French, 60, who teaches West Virginia history at South Middle School in Martinsburg, W.Va., details those robberies plus a third one near Cumberland in March 1865 in “Rebel Chronicles,” his latest book on the war.
Subtitled, “Raiders, Scouts and Train Robbers of the Upper Potomac,” the 300-page book’s forward was written by historian Edwin Bearss.
The raiders were Confederate partisan irregulars. Although sanctioned by Confederate Secretary of War James A. Seddon, they were not part of the Confederate Army, French said.
“They were different from regular Army soldiers in that they were allowed to keep what they stole. Their main mission was to disrupt Union transportation systems and supply lines,” French said.
The lecture, sponsored by the Civil War Round Table, will be held at Camp Hill United Methodist Church at 601 Washington St. It begins at 8 p.m. following dinner at 7 p.m.
French said the first train robbery was on Feb. 12, 1864, at Brown’s Shop Crossing on W.Va. 9 in present-day Bardane. The second train was held up at Quincy’s Siding just up the B&O line from Brown’s Crossing on Oct. 14, 1864.
In the February incident, 27 raiders led by Maj. Harry Gilmor of Baltimore robbed the train’s passengers and made off with nearly $30,000 plus some heavy clothing, French said. “They stole some books, too,” he said.
The partisan raider organizations, because of the robbing of civilian passengers, were abolished after that except for Maj. John S. Mosby’s Raiders and (John Hanson) McNeill’s Rangers,” French said.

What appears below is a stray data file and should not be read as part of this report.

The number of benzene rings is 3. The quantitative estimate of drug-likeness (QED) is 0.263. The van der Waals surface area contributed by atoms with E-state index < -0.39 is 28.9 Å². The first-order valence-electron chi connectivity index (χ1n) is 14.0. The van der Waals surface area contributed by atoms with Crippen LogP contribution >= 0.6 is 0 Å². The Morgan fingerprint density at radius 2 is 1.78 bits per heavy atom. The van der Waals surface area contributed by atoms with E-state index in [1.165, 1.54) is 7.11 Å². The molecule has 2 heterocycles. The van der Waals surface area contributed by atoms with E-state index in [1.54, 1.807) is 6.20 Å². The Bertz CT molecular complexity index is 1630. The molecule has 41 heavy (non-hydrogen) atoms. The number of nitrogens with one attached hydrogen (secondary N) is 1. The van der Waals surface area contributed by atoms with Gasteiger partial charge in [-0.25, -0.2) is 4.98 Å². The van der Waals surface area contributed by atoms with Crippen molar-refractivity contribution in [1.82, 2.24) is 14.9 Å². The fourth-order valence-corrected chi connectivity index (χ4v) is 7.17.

In October, raiders under Mosby, a Rebel guerilla known as The Gray Ghost, not only robbed passengers, but also grabbed a Union payroll worth more than $170,000, French said.
“Rebel Chronicles” is French’s second book on the Civil War. He won the 2008 Bachelder-Coddington Award and 2009 Round Table of Gettysburg Book Award for “Imboden’s Brigade in the Gettysburg Campaign.” He wrote the monograph, “The Jones-Imboden Raid on the B&O Railroad at Rowlesburg, Virginia.” He also edited “Four Years Along the Tilhance, the Civil War Diary of Elisha Manor.”
His writings have appeared in The Washington Times, Gettysburg Magazine, North & South Magazine and other publications.
French has been delivering lectures on Civil War incidents for nearly 20 years, he said. He also guides tours in the lower Shenandoah Valley.
“I’ve been collecting materials for years, most of it on the Internet,” French said. “There’s a plethora of information from old newspapers online. I’ve found interviews of passengers done by reporters after the train robberies.”
French graduated from Hedgesville High School. He earned a degree in history from Shepherd University in 1974 and has taught the subject for 37 years, he said.
He and his wife, Regina, live west of Hedgesville. They have a grown daughter, Camilla, and granddaughter, Mollie.
“The book is dedicated to her,” French said of his granddaughter.